While much focus has been on the impact of sewer overflows to rivers, another significant impact to our rivers comes from highways drainage into our watercourses.
The widespread development of roads has impacted our watercourses in many ways. The construction of roads has led to modifications to our watercourses, for example through bridge footings, culverts and changes to our rivers natural paths. These can act as barriers to migration and damage the natural habitat of the river.
Additionally, highways are posing significant pollution risk to river water quality, yet to date the scale of the impact to our watercourses has been overlooked. There is no direct monitoring of highways pollution, so we have no idea the extent nor impact that roads drainage can have. However, roads have the potential to carry a number of toxic pollutants including microplastics, metals (copper, zinc, cadmium), polycyclic aromatic hydocarbons (PAHs) and particulates (rubber, carbon, plastic, grit). Impacts from these pollutants would include the disruption to natural biological processes and the depositing of pollutants to river beds and sediments, which inhibit the spawning of migratory fish, such as Atlantic Salmon and seatrout..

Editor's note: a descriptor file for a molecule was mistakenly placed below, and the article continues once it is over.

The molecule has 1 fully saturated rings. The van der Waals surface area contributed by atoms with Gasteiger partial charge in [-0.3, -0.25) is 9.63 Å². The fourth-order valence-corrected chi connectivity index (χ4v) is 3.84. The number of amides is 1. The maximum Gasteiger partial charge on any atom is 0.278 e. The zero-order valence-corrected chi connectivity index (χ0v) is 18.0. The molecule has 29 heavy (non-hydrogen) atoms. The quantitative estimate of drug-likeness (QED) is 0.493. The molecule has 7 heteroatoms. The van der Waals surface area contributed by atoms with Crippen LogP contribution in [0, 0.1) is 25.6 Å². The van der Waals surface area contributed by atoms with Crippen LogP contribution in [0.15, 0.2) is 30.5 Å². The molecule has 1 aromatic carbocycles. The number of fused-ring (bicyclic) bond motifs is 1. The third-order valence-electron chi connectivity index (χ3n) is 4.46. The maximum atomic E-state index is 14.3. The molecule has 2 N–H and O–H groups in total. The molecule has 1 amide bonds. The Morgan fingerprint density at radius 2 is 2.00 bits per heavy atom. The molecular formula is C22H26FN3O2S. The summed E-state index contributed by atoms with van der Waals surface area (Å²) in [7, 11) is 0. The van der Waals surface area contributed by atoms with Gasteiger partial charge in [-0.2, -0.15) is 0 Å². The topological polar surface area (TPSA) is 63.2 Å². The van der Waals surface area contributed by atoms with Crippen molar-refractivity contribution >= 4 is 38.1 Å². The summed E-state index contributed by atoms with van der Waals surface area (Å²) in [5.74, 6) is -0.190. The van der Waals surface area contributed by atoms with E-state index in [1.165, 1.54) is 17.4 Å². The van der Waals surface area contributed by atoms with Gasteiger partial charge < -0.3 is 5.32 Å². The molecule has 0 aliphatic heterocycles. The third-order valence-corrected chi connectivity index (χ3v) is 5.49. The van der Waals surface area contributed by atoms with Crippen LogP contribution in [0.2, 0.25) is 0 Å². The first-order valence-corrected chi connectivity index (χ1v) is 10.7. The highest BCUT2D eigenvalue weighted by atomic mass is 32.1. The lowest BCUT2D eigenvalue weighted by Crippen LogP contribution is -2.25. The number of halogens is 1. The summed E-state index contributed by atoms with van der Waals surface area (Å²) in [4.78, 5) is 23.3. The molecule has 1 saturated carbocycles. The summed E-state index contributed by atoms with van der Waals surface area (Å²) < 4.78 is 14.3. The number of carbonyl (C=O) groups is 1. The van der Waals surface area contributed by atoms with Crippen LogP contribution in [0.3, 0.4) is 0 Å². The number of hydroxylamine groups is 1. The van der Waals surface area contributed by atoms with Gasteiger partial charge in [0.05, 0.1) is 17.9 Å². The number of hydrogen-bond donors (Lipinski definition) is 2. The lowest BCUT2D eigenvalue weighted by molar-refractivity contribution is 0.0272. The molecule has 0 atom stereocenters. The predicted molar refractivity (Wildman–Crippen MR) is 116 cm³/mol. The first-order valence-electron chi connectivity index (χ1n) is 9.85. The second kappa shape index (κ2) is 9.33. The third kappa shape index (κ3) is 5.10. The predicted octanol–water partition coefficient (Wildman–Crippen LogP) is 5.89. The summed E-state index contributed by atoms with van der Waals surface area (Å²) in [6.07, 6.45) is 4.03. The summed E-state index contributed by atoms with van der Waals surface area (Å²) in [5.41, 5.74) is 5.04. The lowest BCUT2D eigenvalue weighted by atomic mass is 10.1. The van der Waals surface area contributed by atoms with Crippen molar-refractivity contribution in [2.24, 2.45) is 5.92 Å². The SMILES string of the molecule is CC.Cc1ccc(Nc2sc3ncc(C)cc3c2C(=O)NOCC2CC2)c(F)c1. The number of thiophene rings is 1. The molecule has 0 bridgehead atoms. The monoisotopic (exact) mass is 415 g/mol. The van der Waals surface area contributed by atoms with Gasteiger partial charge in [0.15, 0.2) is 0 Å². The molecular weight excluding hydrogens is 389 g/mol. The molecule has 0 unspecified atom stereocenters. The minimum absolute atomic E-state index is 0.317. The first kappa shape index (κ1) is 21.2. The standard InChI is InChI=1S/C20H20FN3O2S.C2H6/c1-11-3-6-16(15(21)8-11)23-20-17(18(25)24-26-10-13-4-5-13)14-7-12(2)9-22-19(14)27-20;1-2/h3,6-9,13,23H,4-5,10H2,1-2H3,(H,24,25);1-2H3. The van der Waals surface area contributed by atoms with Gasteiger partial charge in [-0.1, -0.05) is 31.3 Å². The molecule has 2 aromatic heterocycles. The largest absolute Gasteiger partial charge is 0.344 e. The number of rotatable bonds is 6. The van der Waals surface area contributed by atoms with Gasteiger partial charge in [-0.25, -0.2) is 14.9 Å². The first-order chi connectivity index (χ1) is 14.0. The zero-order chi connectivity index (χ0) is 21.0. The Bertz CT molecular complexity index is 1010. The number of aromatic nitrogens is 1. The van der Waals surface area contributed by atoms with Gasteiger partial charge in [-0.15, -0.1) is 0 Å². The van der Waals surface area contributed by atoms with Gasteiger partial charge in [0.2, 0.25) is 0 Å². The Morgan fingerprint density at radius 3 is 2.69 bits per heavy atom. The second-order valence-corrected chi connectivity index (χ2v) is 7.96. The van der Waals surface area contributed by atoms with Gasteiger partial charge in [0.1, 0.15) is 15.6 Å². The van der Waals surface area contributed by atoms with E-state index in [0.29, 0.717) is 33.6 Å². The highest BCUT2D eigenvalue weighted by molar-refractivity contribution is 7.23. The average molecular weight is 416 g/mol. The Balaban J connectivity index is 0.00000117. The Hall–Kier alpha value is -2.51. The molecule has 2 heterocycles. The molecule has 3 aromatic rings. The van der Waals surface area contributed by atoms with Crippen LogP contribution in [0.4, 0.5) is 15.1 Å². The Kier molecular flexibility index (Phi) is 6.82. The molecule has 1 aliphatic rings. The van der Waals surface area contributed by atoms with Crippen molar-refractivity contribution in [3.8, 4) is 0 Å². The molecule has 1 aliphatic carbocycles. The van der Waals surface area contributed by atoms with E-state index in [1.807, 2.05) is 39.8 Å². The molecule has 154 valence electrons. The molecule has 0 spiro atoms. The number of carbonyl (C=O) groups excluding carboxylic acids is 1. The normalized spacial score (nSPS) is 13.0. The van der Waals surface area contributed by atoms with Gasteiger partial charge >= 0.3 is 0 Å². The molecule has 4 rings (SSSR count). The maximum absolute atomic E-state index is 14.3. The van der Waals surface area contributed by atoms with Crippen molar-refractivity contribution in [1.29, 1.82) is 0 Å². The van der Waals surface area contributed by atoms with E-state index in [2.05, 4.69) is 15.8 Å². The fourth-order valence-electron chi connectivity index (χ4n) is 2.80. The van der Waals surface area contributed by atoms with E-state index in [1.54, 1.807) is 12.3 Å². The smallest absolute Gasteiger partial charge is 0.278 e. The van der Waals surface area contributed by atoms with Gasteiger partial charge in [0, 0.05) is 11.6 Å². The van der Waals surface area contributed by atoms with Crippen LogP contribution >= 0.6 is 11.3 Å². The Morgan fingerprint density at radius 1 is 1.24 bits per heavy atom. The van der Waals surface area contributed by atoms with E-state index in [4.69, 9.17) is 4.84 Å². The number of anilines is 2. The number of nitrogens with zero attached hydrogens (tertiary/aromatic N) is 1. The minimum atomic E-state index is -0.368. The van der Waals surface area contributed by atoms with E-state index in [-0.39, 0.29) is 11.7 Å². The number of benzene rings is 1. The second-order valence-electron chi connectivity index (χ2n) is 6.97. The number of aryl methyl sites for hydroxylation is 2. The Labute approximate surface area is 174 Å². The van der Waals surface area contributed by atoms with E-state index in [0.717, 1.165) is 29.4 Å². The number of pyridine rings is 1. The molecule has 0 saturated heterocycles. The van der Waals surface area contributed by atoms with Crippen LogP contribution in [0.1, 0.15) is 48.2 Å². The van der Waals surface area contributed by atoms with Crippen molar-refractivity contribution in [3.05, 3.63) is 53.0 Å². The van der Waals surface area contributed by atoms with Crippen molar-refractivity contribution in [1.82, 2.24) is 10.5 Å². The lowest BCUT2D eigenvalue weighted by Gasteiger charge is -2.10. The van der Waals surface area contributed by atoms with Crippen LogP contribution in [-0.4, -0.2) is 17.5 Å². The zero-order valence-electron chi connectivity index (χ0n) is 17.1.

Roads are designed to drain freely, to prevent the build up of standing water on their surface. Contaminants deposited on the road surface are quickly washed off during rainfall. Where traffic levels are high the level of contamination increases and therefore, the potential for unacceptable harm being caused to the receiving water also increases.
According to UK government, there are 21,000 miles of roads in Wales (compared to 187,200 miles in England). In Cardiff alone, it is reported that there are over 80,000 highways drains and gullies. This poses significant potential for pollution of watercourses in Wales.
“Why we need to start focusing on road runoff pollution to protect our rivers” Institute of Civil Engineers, November 2023.